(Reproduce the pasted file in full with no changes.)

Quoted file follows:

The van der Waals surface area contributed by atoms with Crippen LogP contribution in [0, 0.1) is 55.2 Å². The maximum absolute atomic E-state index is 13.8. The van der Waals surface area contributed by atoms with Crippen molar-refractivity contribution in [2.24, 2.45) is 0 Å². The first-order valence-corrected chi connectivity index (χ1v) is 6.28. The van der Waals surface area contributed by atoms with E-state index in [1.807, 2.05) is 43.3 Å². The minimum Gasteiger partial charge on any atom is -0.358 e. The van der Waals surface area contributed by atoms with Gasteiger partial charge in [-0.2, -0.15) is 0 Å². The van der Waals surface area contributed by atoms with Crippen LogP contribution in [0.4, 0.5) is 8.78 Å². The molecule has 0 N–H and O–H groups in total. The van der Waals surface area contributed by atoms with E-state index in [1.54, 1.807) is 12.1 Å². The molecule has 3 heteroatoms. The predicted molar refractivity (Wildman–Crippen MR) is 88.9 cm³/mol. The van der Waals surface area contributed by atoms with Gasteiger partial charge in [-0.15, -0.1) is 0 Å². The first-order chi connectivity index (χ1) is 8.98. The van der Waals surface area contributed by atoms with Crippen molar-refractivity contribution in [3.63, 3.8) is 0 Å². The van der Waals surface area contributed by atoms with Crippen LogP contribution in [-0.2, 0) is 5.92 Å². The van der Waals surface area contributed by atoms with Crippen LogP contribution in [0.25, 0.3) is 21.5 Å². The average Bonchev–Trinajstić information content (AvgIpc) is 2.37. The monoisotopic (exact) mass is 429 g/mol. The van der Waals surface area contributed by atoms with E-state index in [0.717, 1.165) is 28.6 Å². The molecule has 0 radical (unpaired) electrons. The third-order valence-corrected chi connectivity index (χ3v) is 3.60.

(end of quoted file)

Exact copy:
The van der Waals surface area contributed by atoms with Crippen LogP contribution in [0, 0.1) is 55.2 Å². The maximum absolute atomic E-state index is 13.8. The van der Waals surface area contributed by atoms with Crippen molar-refractivity contribution in [2.24, 2.45) is 0 Å². The first-order valence-corrected chi connectivity index (χ1v) is 6.28. The van der Waals surface area contributed by atoms with E-state index in [1.807, 2.05) is 43.3 Å². The minimum Gasteiger partial charge on any atom is -0.358 e. The van der Waals surface area contributed by atoms with Gasteiger partial charge in [-0.2, -0.15) is 0 Å². The van der Waals surface area contributed by atoms with Crippen LogP contribution in [0.4, 0.5) is 8.78 Å². The molecule has 0 N–H and O–H groups in total. The van der Waals surface area contributed by atoms with E-state index in [1.54, 1.807) is 12.1 Å². The molecule has 3 heteroatoms. The predicted molar refractivity (Wildman–Crippen MR) is 88.9 cm³/mol. The van der Waals surface area contributed by atoms with Gasteiger partial charge in [-0.15, -0.1) is 0 Å². The first-order chi connectivity index (χ1) is 8.98. The van der Waals surface area contributed by atoms with Crippen molar-refractivity contribution in [3.63, 3.8) is 0 Å². The van der Waals surface area contributed by atoms with Crippen LogP contribution in [-0.2, 0) is 5.92 Å². The van der Waals surface area contributed by atoms with Crippen LogP contribution in [0.25, 0.3) is 21.5 Å². The average Bonchev–Trinajstić information content (AvgIpc) is 2.37. The monoisotopic (exact) mass is 429 g/mol. The van der Waals surface area contributed by atoms with E-state index in [0.717, 1.165) is 28.6 Å². The molecule has 0 radical (unpaired) electrons. The third-order valence-corrected chi connectivity index (χ3v) is 3.60.